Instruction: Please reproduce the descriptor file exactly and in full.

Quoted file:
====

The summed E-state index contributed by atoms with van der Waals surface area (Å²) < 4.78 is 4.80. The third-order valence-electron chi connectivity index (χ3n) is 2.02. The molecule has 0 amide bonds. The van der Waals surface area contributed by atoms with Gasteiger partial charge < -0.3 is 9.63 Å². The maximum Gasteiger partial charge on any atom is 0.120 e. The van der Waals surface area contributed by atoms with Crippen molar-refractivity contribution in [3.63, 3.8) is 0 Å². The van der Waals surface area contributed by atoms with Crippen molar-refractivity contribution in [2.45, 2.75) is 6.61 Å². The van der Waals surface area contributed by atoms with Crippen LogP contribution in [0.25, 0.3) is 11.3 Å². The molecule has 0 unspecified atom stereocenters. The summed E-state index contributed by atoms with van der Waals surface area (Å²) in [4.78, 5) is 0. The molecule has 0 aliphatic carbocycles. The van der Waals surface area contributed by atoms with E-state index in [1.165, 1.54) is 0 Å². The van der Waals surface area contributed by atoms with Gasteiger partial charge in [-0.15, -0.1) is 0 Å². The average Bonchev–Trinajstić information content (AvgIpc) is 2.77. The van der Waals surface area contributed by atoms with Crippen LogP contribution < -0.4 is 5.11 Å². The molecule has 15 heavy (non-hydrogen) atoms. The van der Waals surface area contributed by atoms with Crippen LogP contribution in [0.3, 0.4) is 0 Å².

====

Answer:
The summed E-state index contributed by atoms with van der Waals surface area (Å²) < 4.78 is 4.80. The third-order valence-electron chi connectivity index (χ3n) is 2.02. The molecule has 0 amide bonds. The van der Waals surface area contributed by atoms with Gasteiger partial charge < -0.3 is 9.63 Å². The maximum Gasteiger partial charge on any atom is 0.120 e. The van der Waals surface area contributed by atoms with Crippen molar-refractivity contribution in [3.63, 3.8) is 0 Å². The van der Waals surface area contributed by atoms with Crippen molar-refractivity contribution in [2.45, 2.75) is 6.61 Å². The van der Waals surface area contributed by atoms with Crippen LogP contribution in [0.25, 0.3) is 11.3 Å². The molecule has 0 unspecified atom stereocenters. The summed E-state index contributed by atoms with van der Waals surface area (Å²) in [4.78, 5) is 0. The molecule has 0 aliphatic carbocycles. The van der Waals surface area contributed by atoms with E-state index in [1.165, 1.54) is 0 Å². The van der Waals surface area contributed by atoms with Gasteiger partial charge in [-0.15, -0.1) is 0 Å². The average Bonchev–Trinajstić information content (AvgIpc) is 2.77. The van der Waals surface area contributed by atoms with Crippen LogP contribution < -0.4 is 5.11 Å². The molecule has 15 heavy (non-hydrogen) atoms. The van der Waals surface area contributed by atoms with Crippen LogP contribution in [0.3, 0.4) is 0 Å².